14. Oct 17, 2013 #13
    It appears to be periodic with ##T=\frac { 30π }{ e+π }##.

    I'm not sure. Hopefully someone can clarify.

    Edit: It looks like D H has clarified.
  15. Oct 17, 2013 #14
    What I got from this topic (up to this moment):
    [itex]\sin{(\mathrm{e} x)} + \sin{(\pi x)}[/itex] is aperiodic.

    [itex]\sin{(2\pi x)} + \sin{(\pi x)}[/itex] has a definable period.

    What I would still like to know:

    How do I get the period of [itex]\sin{(2\pi x)} + \sin{(\pi x)}[/itex] with arbitrary precision?

    I don't want to blankly stare at a graph and guess values, I want a formula, method, something.

    I thank you all again for your answers.
  16. Oct 17, 2013 #15


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    What's wrong with your LCM method? In this case the two periods are integers.
  17. Oct 17, 2013 #16


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    And in the case where they are not integers, if you call the periods p1 and p2, you want to find the smallest number n such n=k1*p1 and n=k2*p2 where k1 and k2 are integers. Just think about what periodic means. And if you want an algorithm in the case where p1 and p2 are rational, then express them over the least common denominator, so p1=q1/d and p2=q2/d. Then seems to me like the LCM should be defined as LCM(q1,q2)/d.
    Last edited: Oct 17, 2013
  18. Oct 17, 2013 #17
    I made a mistake there, I know the period of [itex]\sin{2\pi x} + \sin{\pi x}[/itex]

    Which two periods you were talking about?

    [itex]f(x) = \sin{2\pi x}[/itex]
    [itex]P_{f}=\frac{2\pi} {2\pi}=1[/itex]

    [itex]g(x) = \sin{\pi x}[/itex]
    [itex]P_{g}=\frac{2\pi} {\pi}=2[/itex]

    [itex]h(x) = f(x) + g(x) = \sin{2\pi x} + \sin{\pi x}[/itex]
    [itex]P_{h}=LCM[2, 1]=2[/itex]

    What looks right.

    Last doubt is:
    [itex]\sin{\mathrm{e} x} + \sin{\pi x}[/itex] is really aperiodic?
    Is there a LCM to [itex]\frac{2\pi} {\mathrm{e}}[/itex] and [itex]2[/itex]?

    If I need two INTEGERS k1 and k2 such that [itex]\frac{2\pi}

    {\mathrm{e}} \cdot k_{1}[/itex] equals [itex]2 \cdot k_{2}[/itex], then
    [itex]\frac{2\pi} {\mathrm{e}} \cdot k_{1} = 2 \cdot k_{2}[/itex]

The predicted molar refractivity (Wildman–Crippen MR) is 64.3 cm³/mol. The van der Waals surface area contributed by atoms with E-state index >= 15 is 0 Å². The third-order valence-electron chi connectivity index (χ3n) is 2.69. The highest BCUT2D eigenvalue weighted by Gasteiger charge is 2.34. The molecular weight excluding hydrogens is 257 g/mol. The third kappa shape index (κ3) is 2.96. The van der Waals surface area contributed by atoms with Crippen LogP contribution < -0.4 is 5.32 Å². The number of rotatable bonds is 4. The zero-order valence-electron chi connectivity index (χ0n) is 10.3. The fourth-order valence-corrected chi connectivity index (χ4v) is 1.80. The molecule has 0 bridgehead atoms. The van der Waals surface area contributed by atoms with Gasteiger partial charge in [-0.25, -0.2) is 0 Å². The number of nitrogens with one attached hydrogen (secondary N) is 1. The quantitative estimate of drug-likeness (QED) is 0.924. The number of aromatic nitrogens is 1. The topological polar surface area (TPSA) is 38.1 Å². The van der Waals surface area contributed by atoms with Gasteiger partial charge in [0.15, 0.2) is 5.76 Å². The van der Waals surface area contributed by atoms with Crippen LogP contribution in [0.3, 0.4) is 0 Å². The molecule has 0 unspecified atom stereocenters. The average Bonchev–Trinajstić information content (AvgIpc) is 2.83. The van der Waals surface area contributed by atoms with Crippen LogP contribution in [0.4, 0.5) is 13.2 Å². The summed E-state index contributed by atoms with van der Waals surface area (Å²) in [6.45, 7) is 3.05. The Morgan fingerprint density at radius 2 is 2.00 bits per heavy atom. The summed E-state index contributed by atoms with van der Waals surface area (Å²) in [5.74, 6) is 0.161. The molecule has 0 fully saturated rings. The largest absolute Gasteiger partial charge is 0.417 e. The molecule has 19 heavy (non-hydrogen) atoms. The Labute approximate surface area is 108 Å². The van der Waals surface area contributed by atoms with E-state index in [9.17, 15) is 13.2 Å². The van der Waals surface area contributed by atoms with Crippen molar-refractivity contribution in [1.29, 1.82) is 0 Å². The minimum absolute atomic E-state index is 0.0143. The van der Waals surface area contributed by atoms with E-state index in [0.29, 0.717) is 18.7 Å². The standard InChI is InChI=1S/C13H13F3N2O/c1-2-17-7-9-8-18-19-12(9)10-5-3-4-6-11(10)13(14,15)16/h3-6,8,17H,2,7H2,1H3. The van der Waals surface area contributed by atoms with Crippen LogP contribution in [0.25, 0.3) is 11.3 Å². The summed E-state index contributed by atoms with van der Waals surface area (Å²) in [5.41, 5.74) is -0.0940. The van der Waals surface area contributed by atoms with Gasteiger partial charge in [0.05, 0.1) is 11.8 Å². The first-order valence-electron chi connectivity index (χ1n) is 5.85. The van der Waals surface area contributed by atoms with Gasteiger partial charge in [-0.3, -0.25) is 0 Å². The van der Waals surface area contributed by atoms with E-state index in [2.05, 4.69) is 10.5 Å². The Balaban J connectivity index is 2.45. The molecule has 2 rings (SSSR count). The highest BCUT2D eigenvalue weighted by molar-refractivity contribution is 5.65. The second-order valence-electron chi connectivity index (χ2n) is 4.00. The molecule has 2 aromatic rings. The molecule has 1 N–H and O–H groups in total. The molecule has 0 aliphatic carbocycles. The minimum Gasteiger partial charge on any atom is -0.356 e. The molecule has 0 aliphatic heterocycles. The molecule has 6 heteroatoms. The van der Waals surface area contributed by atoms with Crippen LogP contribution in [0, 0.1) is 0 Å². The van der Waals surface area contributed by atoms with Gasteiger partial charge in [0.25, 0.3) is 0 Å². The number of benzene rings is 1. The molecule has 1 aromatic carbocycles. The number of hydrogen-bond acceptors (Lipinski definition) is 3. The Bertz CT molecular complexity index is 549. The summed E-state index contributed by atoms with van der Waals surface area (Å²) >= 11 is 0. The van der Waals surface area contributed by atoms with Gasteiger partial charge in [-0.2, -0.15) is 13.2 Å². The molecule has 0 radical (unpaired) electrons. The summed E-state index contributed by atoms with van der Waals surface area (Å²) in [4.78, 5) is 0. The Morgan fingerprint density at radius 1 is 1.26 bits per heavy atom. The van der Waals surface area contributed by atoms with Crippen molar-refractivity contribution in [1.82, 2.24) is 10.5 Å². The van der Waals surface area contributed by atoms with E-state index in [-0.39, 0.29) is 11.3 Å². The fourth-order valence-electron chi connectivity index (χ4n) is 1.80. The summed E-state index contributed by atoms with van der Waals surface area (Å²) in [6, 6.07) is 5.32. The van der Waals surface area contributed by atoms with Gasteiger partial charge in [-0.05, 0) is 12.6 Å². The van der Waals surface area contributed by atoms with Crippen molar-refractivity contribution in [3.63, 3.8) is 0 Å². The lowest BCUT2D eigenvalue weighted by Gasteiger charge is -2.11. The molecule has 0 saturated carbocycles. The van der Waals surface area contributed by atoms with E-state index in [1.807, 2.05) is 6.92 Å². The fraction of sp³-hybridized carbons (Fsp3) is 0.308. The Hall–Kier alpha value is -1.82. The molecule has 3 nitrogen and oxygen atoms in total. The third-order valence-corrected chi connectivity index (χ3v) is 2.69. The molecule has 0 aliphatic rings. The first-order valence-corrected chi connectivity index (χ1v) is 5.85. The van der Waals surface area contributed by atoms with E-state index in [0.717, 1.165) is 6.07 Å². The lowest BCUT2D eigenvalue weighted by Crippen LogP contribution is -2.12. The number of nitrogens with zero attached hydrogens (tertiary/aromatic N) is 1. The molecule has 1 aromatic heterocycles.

[itex]\frac{2\pi} {\mathrm{e}} \cdot \frac{k_{1}}{k_{2}} = 2[/itex]
    [itex]\frac{k_{1}}{k_{2}} = \frac{2\mathrm{e}}{{2\pi}}[/itex]
    [itex]\frac{k_{1}}{k_{2}} = \frac{\mathrm{e}}{{\pi}}[/itex]

    Supposing that [itex]\frac{\mathrm{e}}{{\pi}} \notin \mathbb{Q}[/itex]
    And that there are no [itex]k_{1} \in \mathbb{Z}[/itex] and [itex]k_{2} \in \mathbb{Z}[/itex] such that [itex]\frac{k_{1}}{k_{2}} \notin \mathbb{Q}[/itex]
    We can assume that [itex]\sin{\mathrm{e} x} + \sin{\pi x}[/itex] is aperiodic.

    Was this proof any right?
  19. Oct 17, 2013 #18


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    As DH pointed out, nobody REALLY knows whether e/pi is rational or not. Googling around seems to confirm this. So it's a pretty bad question in that regard. But if e/pi were proved to be irrational that would show it.
  20. Oct 17, 2013 #19
    I understand it.

    So, if we suppose they are irrational*, then we can say that sin(ex) + sin(πx) IS aperiodic, right?

    And, of course, that e/π is also irrational.
  21. Oct 17, 2013 #20


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    Yes, if you suppose that the ratio is irrational (and I think almost everybody would suspect that it is - it would be really surprising if e were a rational multiple of pi), then the function is aperiodic. And e and pi are irrational. That at least has been proved. In fact, they are transcendental. But that they are individually irrational doesn't matter, it's the ratio that matters.